For almost two years, the company experimented with molds and molding techniques, working with the material supplier, to get the product they wanted. "It was really all about creating a synergy between the material, the tool, and the molding machine," notes Peter LaHaye Jr.

Getting the mold they needed was one of the big challenges Neoptx faced. In the four years from project start until the end product they wanted, Neoptx had three different moldmakers who worked on product development.


Peter LaHaye Sr. holds 17 patents in the field of optics. One is currently pending on the Optx 20/20 lenses.

"Most of the initial molds we had built were boat anchors. It took us three years to develop the tooling, and we're still improving on that all the time." He credits Western Industrial Tooling with helping them find the right mold to do the job. "We wouldn't be where we are today with this product without this relationship [with Western Industrial Tooling]," he says.

Ernie Buckmayer, president of the Redmond, WA moldmaking company, says it took tremendous teamwork to design the proper tool for the new product. Western Industrial specializes in high-production molds, so it was a mold typical of the kind the company builds.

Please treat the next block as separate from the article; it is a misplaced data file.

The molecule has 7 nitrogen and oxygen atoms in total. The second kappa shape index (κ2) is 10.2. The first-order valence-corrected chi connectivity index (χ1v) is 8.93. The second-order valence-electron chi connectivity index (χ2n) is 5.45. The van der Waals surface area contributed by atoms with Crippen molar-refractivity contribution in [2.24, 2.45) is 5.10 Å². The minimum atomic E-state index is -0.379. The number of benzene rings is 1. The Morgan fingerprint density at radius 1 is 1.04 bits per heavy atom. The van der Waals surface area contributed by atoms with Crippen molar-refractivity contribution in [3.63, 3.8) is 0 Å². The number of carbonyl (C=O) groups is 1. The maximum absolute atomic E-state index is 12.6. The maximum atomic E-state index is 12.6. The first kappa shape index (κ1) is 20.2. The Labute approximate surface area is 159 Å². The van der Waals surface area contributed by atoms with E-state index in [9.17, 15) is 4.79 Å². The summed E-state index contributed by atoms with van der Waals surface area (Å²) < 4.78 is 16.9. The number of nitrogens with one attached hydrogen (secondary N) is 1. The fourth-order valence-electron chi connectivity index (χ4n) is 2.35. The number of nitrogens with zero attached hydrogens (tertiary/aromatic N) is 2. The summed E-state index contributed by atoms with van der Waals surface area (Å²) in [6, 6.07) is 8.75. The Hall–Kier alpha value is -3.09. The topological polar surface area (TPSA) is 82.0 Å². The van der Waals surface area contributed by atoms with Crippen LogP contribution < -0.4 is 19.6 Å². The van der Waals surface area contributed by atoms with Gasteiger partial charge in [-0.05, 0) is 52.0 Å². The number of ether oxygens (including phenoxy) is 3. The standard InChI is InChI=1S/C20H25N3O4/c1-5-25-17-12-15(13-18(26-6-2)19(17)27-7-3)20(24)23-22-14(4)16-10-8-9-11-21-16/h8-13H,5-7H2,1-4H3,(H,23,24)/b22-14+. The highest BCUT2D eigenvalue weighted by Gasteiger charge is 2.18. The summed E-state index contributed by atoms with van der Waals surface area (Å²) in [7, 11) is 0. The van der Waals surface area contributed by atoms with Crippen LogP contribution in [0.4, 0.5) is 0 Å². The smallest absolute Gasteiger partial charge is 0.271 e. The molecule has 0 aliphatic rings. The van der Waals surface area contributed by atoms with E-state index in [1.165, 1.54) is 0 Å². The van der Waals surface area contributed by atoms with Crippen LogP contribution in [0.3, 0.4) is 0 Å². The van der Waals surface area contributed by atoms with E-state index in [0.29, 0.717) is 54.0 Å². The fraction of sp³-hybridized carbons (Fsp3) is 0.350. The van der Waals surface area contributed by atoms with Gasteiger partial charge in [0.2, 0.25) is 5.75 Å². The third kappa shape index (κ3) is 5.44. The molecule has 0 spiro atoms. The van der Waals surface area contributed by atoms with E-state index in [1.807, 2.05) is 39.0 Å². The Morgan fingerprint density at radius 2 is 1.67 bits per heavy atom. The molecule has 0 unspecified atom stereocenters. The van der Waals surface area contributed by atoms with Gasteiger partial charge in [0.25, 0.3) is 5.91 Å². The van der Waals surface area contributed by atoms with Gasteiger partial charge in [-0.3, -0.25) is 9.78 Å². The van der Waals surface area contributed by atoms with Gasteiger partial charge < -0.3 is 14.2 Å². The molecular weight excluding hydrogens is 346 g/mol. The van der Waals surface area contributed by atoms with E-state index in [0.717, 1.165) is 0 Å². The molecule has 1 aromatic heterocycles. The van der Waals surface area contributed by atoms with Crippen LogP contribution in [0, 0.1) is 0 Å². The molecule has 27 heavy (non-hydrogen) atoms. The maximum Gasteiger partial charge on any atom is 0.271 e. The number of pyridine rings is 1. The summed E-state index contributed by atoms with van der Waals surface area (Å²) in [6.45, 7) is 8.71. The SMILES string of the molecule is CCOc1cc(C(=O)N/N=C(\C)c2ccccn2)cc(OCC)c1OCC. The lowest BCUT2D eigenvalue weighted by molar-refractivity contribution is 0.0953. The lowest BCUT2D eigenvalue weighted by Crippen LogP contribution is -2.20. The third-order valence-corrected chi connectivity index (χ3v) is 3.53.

The mirror finish on the cores and cavities the molded optical parts need for absolute clarity was done by a polishing house that specializes in optical finishes.

Neoptx molds 150,000 pairs of Optx 20/20 lenses a month from a four-cavity mold in an 80-ton Engel. A Ranger robot takes the parts from the mold and places them in special fixture trays to allow the lenses to cure before being touched by human hands. Although the lens thickness varies according to the magnification power, in general the edge thickness is approximately the same as that of a dime. The parts are trimmed in a trim die, which is one of the critical operations because the edges of the lenses must be clean and sharp.

Currently, Optx 20/20 lenses come in six standard magnification powers from +1.00 to +3.00 diopters and are for people suffering from presbyopia. They are working on lenses for people with myopia.

Neoptx also designed the packaging for the Optx 20/20 lenses, consisting of a patented, optically clear case molded in crystal polystyrene that displays the proper placement of the lenses. Even this is unique. "To our surprise, nothing like this has ever been tried before-optics in optical packaging." A custom molder in the area molds the packaging.

The LaHayes have high hopes for the future of Optx 20/20 lenses, including a variety of new markets. Because 90 percent of all industrial accidents are eye-related, the company sees a huge potential for the lenses in the safety glasses market. For example, a moldmaker wouldn't have to remove his safety glasses to put on reading glasses just to read a print.

One of their test markets has been the employees at Texin Manufacturing in Bayer's Martinsville, WV plant, where the lenses have received a thumbs up.

Contact Information
Neoptx Inc.
Redmond, WA
Cindi Pendergraft
Phone: (425) 644-2020
Fax: (425) 644-6107
Website: www.neoptx.com
Bayer Corp., Polymers Div.
Pittsburgh, PA
Phone: (800) 622-6004
Fax: (412) 777-4889
Website: www.bayer.com/polymers-usa